Looking for a quick and easy game that students can play that helps to develop fraction identification and comparison? The "Roll a Fraction" freebie is just the right activity for you! This freebie is a sample from one of my newest series I will be releasing called "Math Games in a Snap."
This packet can be differentiated to the following levels:
> A die with numbers to 4
> A die with numbers to 6
> A die with numbers to 8
> A die with numbers to 9 (includes 0)
> A die with numbers to 12
I purchased a bag of these types of die from Amazon. They are called “Random Polyhedral Dice in Multiple Colors.”
How do you play?
Print off and photocopy the recording sheet. Students can also create their own template using a blank piece of paper. Essentially students need to play with a partner. Each partner will work on a side of the page. Each side of the page has a standard fraction notation created, but it is blank. There are also two discarded number spots. Students take turns rolling a die. They need to decide whether they want to use the number for their fraction, or discard it. If they use it for their fraction, they can either use it for their numerator or denominator. Once they make a decision, they cannot change the placement of the number rolled. The person with the largest, or greatest fraction, wins.
There are fraction circle templates that students can use if they are not sure who would win. I always remind students that having the largest denominator does not mean that they have the largest fraction.
How do you introduce the game?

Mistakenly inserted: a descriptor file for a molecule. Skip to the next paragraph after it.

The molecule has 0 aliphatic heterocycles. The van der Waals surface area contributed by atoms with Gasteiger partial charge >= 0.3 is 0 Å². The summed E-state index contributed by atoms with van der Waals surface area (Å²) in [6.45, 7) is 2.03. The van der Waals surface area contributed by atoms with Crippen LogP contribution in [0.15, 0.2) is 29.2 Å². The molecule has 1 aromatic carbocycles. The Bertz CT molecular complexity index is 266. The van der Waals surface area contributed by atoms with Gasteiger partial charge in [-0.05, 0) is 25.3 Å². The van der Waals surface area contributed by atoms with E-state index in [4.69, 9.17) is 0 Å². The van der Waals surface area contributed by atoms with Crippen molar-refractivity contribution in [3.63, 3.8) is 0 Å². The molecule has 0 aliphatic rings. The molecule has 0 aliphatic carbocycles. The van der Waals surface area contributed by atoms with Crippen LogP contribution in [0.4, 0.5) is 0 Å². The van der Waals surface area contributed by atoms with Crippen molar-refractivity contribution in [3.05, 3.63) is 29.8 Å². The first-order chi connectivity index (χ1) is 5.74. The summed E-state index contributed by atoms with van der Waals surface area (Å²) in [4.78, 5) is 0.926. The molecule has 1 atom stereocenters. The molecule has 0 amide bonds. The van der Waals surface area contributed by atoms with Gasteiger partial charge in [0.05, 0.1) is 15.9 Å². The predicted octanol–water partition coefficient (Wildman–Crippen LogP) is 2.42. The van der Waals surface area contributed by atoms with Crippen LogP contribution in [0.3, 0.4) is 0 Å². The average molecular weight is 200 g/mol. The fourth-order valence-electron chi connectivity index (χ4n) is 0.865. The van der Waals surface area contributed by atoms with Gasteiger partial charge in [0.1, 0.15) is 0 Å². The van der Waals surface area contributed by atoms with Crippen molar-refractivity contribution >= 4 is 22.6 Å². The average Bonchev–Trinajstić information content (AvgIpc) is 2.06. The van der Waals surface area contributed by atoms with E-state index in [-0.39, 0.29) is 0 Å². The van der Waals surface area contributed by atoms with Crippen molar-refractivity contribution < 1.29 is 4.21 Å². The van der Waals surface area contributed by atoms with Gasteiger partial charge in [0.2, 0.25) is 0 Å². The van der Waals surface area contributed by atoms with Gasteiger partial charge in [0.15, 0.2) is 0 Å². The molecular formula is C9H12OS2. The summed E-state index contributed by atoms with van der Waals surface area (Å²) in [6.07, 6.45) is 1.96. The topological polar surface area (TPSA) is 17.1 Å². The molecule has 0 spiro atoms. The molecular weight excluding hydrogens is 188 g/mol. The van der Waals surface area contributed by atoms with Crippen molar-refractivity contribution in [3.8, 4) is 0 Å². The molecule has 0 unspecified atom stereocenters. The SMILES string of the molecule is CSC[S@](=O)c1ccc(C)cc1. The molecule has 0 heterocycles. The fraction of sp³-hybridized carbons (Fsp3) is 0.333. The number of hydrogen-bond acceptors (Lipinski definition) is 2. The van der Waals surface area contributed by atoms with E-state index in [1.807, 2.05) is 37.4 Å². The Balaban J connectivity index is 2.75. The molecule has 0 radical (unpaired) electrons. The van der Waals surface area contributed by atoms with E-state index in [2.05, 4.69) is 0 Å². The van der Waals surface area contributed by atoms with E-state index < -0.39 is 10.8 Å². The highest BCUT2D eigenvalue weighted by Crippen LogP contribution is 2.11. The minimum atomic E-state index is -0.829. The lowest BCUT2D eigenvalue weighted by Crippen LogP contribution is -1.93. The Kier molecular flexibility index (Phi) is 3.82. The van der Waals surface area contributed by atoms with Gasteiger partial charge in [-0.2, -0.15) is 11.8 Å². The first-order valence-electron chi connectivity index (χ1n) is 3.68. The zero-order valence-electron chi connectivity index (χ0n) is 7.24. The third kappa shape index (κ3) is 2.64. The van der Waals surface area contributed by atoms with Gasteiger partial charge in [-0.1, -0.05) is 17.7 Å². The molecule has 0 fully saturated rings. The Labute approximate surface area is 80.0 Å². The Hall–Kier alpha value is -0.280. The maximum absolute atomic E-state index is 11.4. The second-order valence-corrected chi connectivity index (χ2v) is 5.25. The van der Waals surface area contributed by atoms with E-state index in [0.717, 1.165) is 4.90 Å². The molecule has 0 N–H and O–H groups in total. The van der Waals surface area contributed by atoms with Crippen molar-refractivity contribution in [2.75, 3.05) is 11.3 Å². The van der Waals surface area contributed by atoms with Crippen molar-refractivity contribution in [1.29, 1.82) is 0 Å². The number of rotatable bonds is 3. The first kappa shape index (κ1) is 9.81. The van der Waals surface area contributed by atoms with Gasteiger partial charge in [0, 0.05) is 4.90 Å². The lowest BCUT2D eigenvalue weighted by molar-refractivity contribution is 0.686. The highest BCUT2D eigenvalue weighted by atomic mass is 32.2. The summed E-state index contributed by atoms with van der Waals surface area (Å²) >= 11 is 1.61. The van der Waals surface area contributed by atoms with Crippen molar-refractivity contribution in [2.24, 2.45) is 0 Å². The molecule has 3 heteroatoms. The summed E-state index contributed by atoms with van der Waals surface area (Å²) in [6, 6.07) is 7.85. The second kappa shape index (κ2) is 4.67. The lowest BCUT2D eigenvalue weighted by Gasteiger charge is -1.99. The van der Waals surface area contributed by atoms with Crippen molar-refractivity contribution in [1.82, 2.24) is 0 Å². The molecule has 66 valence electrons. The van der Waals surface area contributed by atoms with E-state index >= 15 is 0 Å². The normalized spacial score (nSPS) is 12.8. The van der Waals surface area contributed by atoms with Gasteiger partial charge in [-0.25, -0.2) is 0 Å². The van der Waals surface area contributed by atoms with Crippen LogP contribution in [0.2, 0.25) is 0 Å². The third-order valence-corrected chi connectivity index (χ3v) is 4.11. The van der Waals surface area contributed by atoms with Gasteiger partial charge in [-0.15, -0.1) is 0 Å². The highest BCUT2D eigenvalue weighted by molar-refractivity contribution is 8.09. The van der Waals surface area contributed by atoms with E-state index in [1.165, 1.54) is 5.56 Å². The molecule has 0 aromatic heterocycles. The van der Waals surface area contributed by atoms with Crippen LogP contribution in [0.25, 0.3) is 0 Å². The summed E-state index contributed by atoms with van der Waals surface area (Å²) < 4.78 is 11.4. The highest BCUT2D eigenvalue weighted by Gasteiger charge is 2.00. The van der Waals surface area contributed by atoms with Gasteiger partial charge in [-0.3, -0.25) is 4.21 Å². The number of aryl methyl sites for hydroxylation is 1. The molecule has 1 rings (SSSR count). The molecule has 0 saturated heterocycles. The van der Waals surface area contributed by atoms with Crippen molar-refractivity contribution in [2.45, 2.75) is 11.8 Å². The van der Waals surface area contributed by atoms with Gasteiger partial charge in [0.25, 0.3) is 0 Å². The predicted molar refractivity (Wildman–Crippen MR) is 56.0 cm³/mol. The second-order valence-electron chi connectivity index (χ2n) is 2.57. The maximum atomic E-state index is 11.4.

To introduce the game, I, the teacher, will play with a chosen student using a document camera. I would roll the die first and identify whether I want to use it in my fraction, or discard it. I will make it clear to students that they cannot change the placement of their number once the other person has rolled after me. My partner then rolls, and does the same thing. We continue to roll until all spots are filled up. I would then ask students to identify who has won and why.
At a quick glance, this packet helps students:
> Think about the fractions that can be made in the greatest form (e.g., having a denominator of 2 and having a larger numerator is greater than having a smaller numerator and a larger denominator).
> Work with proper fractions (e.g., 1/2, 3/4, and so on).
> Work with improper fractions and mixed numbers.
I have a question about this packet…where can I reach you?
If you have any questions about this activity packet, please feel free to let me know. I truly appreciate you downloading this freebie. You can leave me a question on my TeachersPayTeachers page, or you can send me an email at firstname.lastname@example.org.